Showing: 1-10 results of 11

What am I? In my flesh I am but equal to the beasts of the field. In my heart and mind I am corrupt Humanity. In my soul I know not what I am or may be, and therein lies my hope. O wonderful and mysterious soul, more fragile than gossamer and yet so strong that she may stand in the Presence of God and not perish! "Though ye have lien among the pots, yet shall ye be as the wings of a dove."—Psalm lxviii. 13. By what means shall the... more...

PART I Sunshine and a garden path . . . flowers . . . the face and neck and bosom of the nurse upon whose heart I lay, and her voice telling me that she must leave me, that we must part, and immediately after anguish—blotting out the sunshine, the flowers, the face, the voice. This is my first recollection of Life—the pain of love. I was two years old. Nothing more for two years—and then the picture of a pond and my baby... more...

How many of us inwardly feel a secret longing to find God; and this usually accompanied by the perception that we are confronted by an impenetrable barrier—we cannot find Him—we can neither go through this barrier nor climb over it! We have faith. We are able to admit that He exists, for we cannot help but perceive a Will dominating the laws of the Universe; but something deep within us that we cannot put a name to, something subtle,... more...

THE JOURNAL (N.B.—On the opening pages of the blank book in which this journal is contained there is a short fragment which bears no relation that I can discover to the entries that follow, and I am inclined to believe that it is the beginning of an autobiography which Middleton never continued. In my uncertainty, however, I print it, and accordingly it is transcribed below.—THE EDITOR.) Fragment.—I was not more than three... more...

CHAPTER I. SOULS UNDER DIVINE INFLUENCE ARE IMPELLED TO SEEK AFTER GOD, BUT IN DIFFERENT WAYS—REDUCED TO THREE, AND EXPLAINED BY A SIMILITUDE. As soon as a soul is brought under divine influence, and its return to God is true and sincere, after the first cleansing which confession and contrition have effected, God imparts to it a certain instinct to return to Him in a most complete manner, and to become united to Him. The soul feels then... more...


There is no magic in words, though, it must be confessed, they often exercise a psychological influence so profound and far-reaching that they seem to possess a miracle-working efficacy. Some persons live all their lives under the suggestive spell of certain words, and it sometimes happens that an entire epoch is more or less dominated by the mysterious fascination of a sacred word, which needs only to be spoken on the house-top to set hearts... more...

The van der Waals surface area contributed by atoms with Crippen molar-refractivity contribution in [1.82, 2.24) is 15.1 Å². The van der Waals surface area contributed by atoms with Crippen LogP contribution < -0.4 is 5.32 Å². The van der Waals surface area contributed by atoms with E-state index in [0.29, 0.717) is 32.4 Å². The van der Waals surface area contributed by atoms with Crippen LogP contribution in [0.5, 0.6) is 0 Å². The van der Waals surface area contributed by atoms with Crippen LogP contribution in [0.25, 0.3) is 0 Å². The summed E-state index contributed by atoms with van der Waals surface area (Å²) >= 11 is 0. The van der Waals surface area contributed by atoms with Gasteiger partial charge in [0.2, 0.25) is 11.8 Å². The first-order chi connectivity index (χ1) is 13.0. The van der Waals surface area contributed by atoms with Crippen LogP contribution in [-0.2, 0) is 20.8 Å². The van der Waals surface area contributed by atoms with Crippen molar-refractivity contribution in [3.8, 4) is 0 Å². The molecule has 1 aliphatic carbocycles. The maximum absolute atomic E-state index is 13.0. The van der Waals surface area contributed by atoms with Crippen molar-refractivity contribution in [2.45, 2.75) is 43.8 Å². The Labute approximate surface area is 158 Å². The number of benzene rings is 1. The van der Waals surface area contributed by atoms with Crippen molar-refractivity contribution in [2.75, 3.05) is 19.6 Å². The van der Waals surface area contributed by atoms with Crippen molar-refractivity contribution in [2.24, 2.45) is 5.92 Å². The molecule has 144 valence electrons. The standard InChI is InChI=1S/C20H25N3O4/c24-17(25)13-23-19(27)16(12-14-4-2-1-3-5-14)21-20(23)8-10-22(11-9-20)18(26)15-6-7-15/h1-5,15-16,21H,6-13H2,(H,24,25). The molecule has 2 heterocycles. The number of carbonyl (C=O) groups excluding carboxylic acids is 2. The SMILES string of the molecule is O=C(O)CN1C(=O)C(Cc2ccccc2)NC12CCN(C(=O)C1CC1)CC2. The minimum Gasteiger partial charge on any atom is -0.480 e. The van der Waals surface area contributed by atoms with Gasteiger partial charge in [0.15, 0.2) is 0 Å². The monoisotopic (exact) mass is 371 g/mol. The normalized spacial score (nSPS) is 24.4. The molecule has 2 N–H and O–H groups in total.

This little book, written during the last months of peace, goes to press in the first weeks of the great war. Many will feel that in such a time of conflict and horror, when only the most ignorant, disloyal, or apathetic can hope for quietness of mind, a book which deals with that which is called the "contemplative" attitude to existence is wholly out of place. So obvious, indeed, is this point of view, that I had at first thought of postponing... more...

Jacob Behmen Jacob Behmen, the greatest of the mystics, and the father of German philosophy, was all his life nothing better than a working shoemaker.  He was born at Old Seidenberg, a village near Goerlitz in Silesia, in the year 1575, and he died at Goerlitz in the year 1624.  Jacob Behmen has no biography.  Jacob Behmen’s books are his best biography.  While working with his hands, Jacob Behmen’s whole life was... more...

FOREWORD. The object of this book is to suggest certain lines of thought as to the deep truths underlying Christianity, truths generally overlooked, and only too often denied. The generous wish to share with all what is precious, to spread broadcast priceless truths, to shut out none from the illumination of true knowledge, has resulted in a zeal without discretion that has vulgarised Christianity, and has presented its teachings in a form... more...

Christianity as Mystical Fact was the title given by the author to this work, when, eight years ago, he gathered into it the substance of lectures delivered by him in 1902. The title indicated the special character of the book. In it the attempt was made, not merely to represent historically the mystical content of Christianity, but to describe the origin of Christianity from the standpoint of mystical contemplation. Underlying this intention was... more...